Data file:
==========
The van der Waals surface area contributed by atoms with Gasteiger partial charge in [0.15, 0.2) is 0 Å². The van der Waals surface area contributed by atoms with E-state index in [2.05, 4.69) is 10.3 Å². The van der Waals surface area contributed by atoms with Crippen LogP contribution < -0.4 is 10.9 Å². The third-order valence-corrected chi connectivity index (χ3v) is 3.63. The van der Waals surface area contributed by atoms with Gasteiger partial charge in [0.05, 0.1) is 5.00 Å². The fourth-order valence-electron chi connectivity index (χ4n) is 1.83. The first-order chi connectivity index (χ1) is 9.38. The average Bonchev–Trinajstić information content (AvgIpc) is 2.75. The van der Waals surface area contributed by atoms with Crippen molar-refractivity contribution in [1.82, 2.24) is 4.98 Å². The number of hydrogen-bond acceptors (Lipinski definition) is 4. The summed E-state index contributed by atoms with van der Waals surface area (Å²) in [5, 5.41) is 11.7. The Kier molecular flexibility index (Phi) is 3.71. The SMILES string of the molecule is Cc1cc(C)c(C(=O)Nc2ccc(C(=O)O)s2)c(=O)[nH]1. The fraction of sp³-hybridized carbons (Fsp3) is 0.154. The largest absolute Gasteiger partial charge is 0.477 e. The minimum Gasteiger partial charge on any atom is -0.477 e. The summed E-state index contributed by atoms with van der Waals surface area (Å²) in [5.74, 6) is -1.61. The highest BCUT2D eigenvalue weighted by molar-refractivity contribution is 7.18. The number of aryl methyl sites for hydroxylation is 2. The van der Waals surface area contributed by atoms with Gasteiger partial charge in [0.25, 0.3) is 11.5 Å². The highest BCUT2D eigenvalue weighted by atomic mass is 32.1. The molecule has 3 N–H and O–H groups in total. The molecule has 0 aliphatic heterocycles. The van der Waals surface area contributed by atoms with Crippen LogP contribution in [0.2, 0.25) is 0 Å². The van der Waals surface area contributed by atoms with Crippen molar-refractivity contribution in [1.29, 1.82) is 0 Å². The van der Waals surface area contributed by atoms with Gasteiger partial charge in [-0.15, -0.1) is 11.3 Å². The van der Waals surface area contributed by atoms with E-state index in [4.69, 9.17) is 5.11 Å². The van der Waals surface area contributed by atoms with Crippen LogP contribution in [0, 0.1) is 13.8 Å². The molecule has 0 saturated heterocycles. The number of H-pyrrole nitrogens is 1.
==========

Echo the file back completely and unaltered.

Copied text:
The van der Waals surface area contributed by atoms with Gasteiger partial charge in [0.15, 0.2) is 0 Å². The van der Waals surface area contributed by atoms with E-state index in [2.05, 4.69) is 10.3 Å². The van der Waals surface area contributed by atoms with Crippen LogP contribution < -0.4 is 10.9 Å². The third-order valence-corrected chi connectivity index (χ3v) is 3.63. The van der Waals surface area contributed by atoms with Gasteiger partial charge in [0.05, 0.1) is 5.00 Å². The fourth-order valence-electron chi connectivity index (χ4n) is 1.83. The first-order chi connectivity index (χ1) is 9.38. The average Bonchev–Trinajstić information content (AvgIpc) is 2.75. The van der Waals surface area contributed by atoms with Crippen molar-refractivity contribution in [1.82, 2.24) is 4.98 Å². The number of hydrogen-bond acceptors (Lipinski definition) is 4. The summed E-state index contributed by atoms with van der Waals surface area (Å²) in [5, 5.41) is 11.7. The Kier molecular flexibility index (Phi) is 3.71. The SMILES string of the molecule is Cc1cc(C)c(C(=O)Nc2ccc(C(=O)O)s2)c(=O)[nH]1. The fraction of sp³-hybridized carbons (Fsp3) is 0.154. The largest absolute Gasteiger partial charge is 0.477 e. The minimum Gasteiger partial charge on any atom is -0.477 e. The summed E-state index contributed by atoms with van der Waals surface area (Å²) in [5.74, 6) is -1.61. The highest BCUT2D eigenvalue weighted by molar-refractivity contribution is 7.18. The number of aryl methyl sites for hydroxylation is 2. The van der Waals surface area contributed by atoms with Gasteiger partial charge in [0.25, 0.3) is 11.5 Å². The highest BCUT2D eigenvalue weighted by atomic mass is 32.1. The molecule has 3 N–H and O–H groups in total. The molecule has 0 aliphatic heterocycles. The van der Waals surface area contributed by atoms with Crippen LogP contribution in [0.2, 0.25) is 0 Å². The van der Waals surface area contributed by atoms with Crippen molar-refractivity contribution in [1.29, 1.82) is 0 Å². The van der Waals surface area contributed by atoms with Gasteiger partial charge in [-0.15, -0.1) is 11.3 Å². The van der Waals surface area contributed by atoms with E-state index in [4.69, 9.17) is 5.11 Å². The van der Waals surface area contributed by atoms with Crippen LogP contribution in [0, 0.1) is 13.8 Å². The molecule has 0 saturated heterocycles. The number of H-pyrrole nitrogens is 1.